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CHAPTER I. AS IT WAS IN THE BEGINNING. "The Organ breathes its deep-voiced solemn notes,The people join and sing, in pious hymnsAnd psalms devout; harmoniously attun'd,The Choral voices blend; the long-drawn aislesAt every close the ling'ring strains prolong:And now, of varied tubes and reedy pipes,The skilful hand a soften'd stop controuls:In sweetest harmony the dulcet strains steal forth,Now swelling high, and now subdued; afar they floatIn... more...

I. THE TITLE AND PURPOSE OF THIS BOOK My book, "How to Appreciate Music," in the chapter devoted to the pianoforte, contains a paragraph relating to the Pianola and its influence in popularizing music and stimulating musical taste. I confess that before I started that paragraph I was puzzled to know what term to use in designating the instrument I had in mind. "Mechanical piano-player" is a designation which not only does not appeal to me,... more...

In Defence of Bad Taste In America, where men are supposed to know nothing about matters of taste and where women have their dresses planned for them, the household decorator has become an important factor in domestic life. Out of an even hundred rich men how many can say that they have had anything to do with the selection or arrangement of the furnishings for their homes? In theatre programs these matters are regulated and due credit is given... more...

COWBOY YARNS The centipede runs across my head,The vinegaroon crawls in my bed,Tarantulas jump and scorpions play,The broncs are grazing far away,The rattlesnake gives his warning cry,And the coyotes sing their lullaby,While I sleep soundly beneath the sky. OUT WHERE THE WEST BEGINS OUT where the handclasp's a little stronger,Out where the smile dwells a little longer,That's where the West begins;Out where the sun is a... more...

CHAPTER ONE ANTECEDENTS AND CHILDHOOD S FAR back as I can remember my life was associated with music. Father and mother were both highly gifted. In our family were three boys and seven girls, and each possessed a voice of unusual excellence. The looked-for pleasure every day was the morning and evening worship at which the family gathered in the sitting room to hear the word of God explained by my father, Rev. Henry Kroh, D.D. The dear old... more...


DESCRIPTION OF FRONTISPIECE     [I am indebted for the arrangement of this picture to the kindness of the authorities at South Kensington Museum, where all these instruments may be found, except the Pipe and Cornet, which belong to my friend, Mr W.F.H. Blandford.] In the middle, on table. Queen Elizabeth's 'Virginal.' Date, latter half of 16th century. Outside of case (not visible in picture) covered with red velvet. Inside... more...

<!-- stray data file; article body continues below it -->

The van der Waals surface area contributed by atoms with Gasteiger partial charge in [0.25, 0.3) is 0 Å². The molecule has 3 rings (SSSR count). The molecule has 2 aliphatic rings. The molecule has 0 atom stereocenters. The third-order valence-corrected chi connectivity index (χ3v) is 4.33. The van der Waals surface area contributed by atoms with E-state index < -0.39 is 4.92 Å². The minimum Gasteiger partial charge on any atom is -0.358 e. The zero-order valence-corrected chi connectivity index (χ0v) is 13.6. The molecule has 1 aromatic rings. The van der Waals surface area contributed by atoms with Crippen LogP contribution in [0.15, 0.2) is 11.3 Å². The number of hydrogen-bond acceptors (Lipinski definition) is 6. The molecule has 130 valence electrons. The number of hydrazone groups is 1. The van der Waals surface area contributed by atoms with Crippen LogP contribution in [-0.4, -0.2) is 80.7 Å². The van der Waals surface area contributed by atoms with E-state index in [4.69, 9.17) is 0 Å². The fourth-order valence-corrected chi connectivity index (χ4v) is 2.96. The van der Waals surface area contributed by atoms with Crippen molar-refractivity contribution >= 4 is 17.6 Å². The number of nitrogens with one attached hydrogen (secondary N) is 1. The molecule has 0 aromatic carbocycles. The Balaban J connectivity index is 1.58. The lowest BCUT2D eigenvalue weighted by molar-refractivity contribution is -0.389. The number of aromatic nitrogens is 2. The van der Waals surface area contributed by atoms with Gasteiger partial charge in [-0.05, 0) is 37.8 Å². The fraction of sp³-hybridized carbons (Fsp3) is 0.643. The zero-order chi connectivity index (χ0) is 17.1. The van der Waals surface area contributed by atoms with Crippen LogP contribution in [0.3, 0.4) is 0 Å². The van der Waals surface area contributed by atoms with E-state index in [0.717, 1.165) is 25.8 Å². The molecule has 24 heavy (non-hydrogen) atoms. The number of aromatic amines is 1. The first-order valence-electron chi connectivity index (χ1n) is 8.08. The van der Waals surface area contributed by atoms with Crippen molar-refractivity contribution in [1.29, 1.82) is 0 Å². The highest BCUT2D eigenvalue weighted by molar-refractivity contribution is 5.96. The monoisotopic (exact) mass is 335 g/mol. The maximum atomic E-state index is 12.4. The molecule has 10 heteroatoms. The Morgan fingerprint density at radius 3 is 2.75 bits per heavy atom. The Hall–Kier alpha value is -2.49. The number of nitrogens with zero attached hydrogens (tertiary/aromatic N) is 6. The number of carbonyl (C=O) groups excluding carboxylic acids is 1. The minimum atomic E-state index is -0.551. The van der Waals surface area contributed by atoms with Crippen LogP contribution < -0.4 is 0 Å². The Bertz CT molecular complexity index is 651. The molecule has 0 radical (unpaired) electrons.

I. IGNACE JAN PADEREWSKI One of the most consummate masters of the piano at the present time is Ignace Jan Paderewski. Those who were privileged to hear him during his first season in this country will never forget the experience. The Polish artist conquered the new world as he had conquered the old; his name became a household word, known from coast to coast; he traveled over our land, a Prince of Tones, everywhere welcomed and honored. Each... more...

Many years ago, in the essay which is set second in this collection, I wrote (speaking of the early English composers) that "at length the first great wave of music culminated in the works of Tallis and Byrde ... Byrde is infinitely greater than Tallis, and seems worthy indeed to stand beside Palestrina." Generally one modifies one's opinions as one grows older; very often it is necessary to reverse them. This one on Byrde I adhere to: indeed I... more...

INTRODUCTION My friend the publisher has asked me to tell you what I know about Old Fogy, whose letters aroused much curiosity and comment when they appeared from time to time in the columns of The Etude. I confess I do this rather unwillingly. When I attempted to assemble my memories of the eccentric and irascible musician I found that, despite his enormous volubility and surface-frankness, the old gentleman seldom allowed us more than a peep... more...

Memories of My Childhood In bygone days I was often told that I had two mothers, and, as a matter of fact, I did have two—the mother who gave me life and my maternal great-aunt, Charlotte Masson. The latter came from an old family of lawyers named Gayard and this relationship makes me a descendant of General Delcambre, one of the heroes of the retreat from Russia. His granddaughter married Count Durrieu of the Académie des... more...